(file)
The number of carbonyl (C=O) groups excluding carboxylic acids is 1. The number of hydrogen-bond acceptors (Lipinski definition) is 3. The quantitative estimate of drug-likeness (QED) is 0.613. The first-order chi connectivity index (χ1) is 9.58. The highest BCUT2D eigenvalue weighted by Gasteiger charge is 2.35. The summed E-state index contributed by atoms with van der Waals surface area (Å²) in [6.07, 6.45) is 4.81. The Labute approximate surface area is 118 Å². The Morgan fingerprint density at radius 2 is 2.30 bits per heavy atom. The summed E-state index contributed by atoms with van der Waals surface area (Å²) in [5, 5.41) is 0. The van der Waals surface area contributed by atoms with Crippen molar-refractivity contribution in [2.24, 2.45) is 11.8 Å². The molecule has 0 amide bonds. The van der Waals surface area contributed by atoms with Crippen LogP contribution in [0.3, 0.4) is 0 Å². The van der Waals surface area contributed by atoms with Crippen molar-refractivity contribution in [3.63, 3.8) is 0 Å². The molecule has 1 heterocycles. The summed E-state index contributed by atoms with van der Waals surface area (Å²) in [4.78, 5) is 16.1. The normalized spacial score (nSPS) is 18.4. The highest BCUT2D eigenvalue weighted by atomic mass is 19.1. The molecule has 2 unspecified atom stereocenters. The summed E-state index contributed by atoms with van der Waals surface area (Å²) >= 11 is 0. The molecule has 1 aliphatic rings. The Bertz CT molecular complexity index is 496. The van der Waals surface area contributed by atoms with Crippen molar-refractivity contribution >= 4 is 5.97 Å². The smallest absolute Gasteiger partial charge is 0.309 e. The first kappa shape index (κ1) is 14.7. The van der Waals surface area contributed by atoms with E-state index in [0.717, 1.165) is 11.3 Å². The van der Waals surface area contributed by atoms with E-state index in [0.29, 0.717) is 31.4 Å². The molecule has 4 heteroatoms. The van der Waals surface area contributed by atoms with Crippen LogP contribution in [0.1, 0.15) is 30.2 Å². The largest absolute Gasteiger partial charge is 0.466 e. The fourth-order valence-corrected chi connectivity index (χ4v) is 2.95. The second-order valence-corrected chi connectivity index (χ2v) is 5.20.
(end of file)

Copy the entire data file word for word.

The number of carbonyl (C=O) groups excluding carboxylic acids is 1. The number of hydrogen-bond acceptors (Lipinski definition) is 3. The quantitative estimate of drug-likeness (QED) is 0.613. The first-order chi connectivity index (χ1) is 9.58. The highest BCUT2D eigenvalue weighted by Gasteiger charge is 2.35. The summed E-state index contributed by atoms with van der Waals surface area (Å²) in [6.07, 6.45) is 4.81. The Labute approximate surface area is 118 Å². The Morgan fingerprint density at radius 2 is 2.30 bits per heavy atom. The summed E-state index contributed by atoms with van der Waals surface area (Å²) in [5, 5.41) is 0. The van der Waals surface area contributed by atoms with Crippen molar-refractivity contribution in [2.24, 2.45) is 11.8 Å². The molecule has 0 amide bonds. The van der Waals surface area contributed by atoms with Crippen LogP contribution in [0.3, 0.4) is 0 Å². The van der Waals surface area contributed by atoms with Crippen molar-refractivity contribution in [3.63, 3.8) is 0 Å². The molecule has 1 heterocycles. The summed E-state index contributed by atoms with van der Waals surface area (Å²) in [4.78, 5) is 16.1. The normalized spacial score (nSPS) is 18.4. The highest BCUT2D eigenvalue weighted by atomic mass is 19.1. The molecule has 2 unspecified atom stereocenters. The summed E-state index contributed by atoms with van der Waals surface area (Å²) >= 11 is 0. The molecule has 1 aliphatic rings. The Bertz CT molecular complexity index is 496. The van der Waals surface area contributed by atoms with Crippen molar-refractivity contribution >= 4 is 5.97 Å². The smallest absolute Gasteiger partial charge is 0.309 e. The first kappa shape index (κ1) is 14.7. The van der Waals surface area contributed by atoms with E-state index in [0.717, 1.165) is 11.3 Å². The van der Waals surface area contributed by atoms with E-state index in [0.29, 0.717) is 31.4 Å². The molecule has 4 heteroatoms. The van der Waals surface area contributed by atoms with Crippen LogP contribution in [0.1, 0.15) is 30.2 Å². The largest absolute Gasteiger partial charge is 0.466 e. The fourth-order valence-corrected chi connectivity index (χ4v) is 2.95. The second-order valence-corrected chi connectivity index (χ2v) is 5.20.